Alexander chooses to paint the story in broad strokes. He makes Newton’s primary enemy the manipulative FBI mole, Louis Tackhead–a pitifully easy target in Alexander’s depiction. The playwright also presents the weaknesses of the Panthers in general terms: Eldridge Cleaver’s ego and love of media attention, Newton’s love for the melodrama of power, and the naivete of Newton’s hero-worshipping supporters. The constant drug abuse and the escalating Panther machismo are hit hard, a tactic that quickly makes the characters seem easy targets for the Tackhead’s corruption.
The graphic violence of this National Pastime Theater production heightens the tension of the story but reduces sympathy for most of the male characters, undermining our belief in their commitment to the community-service credo. Like many 60s activist groups, the Panthers depended heavily on the women in the organization, who ran the schools, wrote the grants, and organized events, often without credit in the high-profile media circles that thrust Newton, Bobby Seale, Cleaver, and other male leaders into the spotlight. The women were also the butt of sexual harassment and a crippling violence, well documented by those who survived. Over and over in the play, women are beaten in ways that demonstrate men’s weakness and mindless rage. When Newton wants company, for example, he forces a pregnant woman to snort cocaine by pushing her nose into a line spread out on a table. After Cleaver receives a death threat against his wife, he batters her repeatedly because she interrupts a phone conversation.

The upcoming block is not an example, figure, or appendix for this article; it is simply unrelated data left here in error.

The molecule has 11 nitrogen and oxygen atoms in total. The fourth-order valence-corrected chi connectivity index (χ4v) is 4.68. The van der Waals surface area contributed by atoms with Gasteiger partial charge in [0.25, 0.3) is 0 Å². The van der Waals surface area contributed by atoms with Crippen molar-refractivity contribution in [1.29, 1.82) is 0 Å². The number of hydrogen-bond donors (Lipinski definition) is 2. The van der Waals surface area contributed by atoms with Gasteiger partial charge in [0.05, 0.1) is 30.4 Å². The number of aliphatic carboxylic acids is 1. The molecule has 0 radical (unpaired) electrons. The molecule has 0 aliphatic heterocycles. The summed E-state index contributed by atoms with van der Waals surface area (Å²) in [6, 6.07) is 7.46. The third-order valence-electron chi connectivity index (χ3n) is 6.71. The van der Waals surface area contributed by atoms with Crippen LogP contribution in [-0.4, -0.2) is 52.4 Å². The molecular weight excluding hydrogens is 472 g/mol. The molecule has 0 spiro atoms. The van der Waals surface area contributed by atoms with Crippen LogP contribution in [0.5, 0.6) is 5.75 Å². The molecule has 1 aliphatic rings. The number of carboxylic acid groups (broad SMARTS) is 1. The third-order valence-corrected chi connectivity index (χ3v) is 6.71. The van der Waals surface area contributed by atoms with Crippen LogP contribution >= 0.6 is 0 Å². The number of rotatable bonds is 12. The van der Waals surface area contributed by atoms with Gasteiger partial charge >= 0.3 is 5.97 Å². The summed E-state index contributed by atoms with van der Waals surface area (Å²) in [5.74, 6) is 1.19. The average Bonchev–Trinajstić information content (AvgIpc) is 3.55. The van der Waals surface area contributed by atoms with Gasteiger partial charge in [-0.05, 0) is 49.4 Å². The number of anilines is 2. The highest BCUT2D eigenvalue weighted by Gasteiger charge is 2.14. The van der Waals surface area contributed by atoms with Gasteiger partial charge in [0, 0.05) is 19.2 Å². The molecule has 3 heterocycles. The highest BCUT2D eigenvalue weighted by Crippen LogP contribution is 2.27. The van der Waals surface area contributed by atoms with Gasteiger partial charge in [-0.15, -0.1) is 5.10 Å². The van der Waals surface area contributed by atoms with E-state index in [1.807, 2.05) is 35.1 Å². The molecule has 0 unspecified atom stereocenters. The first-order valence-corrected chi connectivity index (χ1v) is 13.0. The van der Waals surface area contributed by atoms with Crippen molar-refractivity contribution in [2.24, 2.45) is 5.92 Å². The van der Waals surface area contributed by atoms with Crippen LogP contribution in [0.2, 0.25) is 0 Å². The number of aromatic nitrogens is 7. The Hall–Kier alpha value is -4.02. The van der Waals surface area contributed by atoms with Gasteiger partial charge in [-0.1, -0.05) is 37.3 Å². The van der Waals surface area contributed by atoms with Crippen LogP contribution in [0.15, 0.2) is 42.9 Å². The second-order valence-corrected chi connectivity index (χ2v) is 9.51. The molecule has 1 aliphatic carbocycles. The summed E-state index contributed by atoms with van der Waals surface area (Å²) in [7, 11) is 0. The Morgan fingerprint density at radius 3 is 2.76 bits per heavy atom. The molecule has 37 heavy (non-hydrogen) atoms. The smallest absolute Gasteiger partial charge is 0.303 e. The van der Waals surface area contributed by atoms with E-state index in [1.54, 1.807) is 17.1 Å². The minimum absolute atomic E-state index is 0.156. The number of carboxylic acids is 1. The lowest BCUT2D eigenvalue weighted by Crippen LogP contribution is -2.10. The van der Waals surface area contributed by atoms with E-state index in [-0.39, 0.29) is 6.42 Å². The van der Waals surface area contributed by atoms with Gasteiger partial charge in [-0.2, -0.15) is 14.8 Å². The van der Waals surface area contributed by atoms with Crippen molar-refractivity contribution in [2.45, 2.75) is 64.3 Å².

There is little love in this play. Perhaps Alexander meant the abuse and exploitation of women to demonstrate the heartlessness of violent political solutions, but the result is to undermine any notion of nobility or sincerity at the heart of the Panthers’ ideals. The main characters’ escalating violence, against each other and the women who carried their cause and their children, makes their fall seem inevitable even without FBI intervention.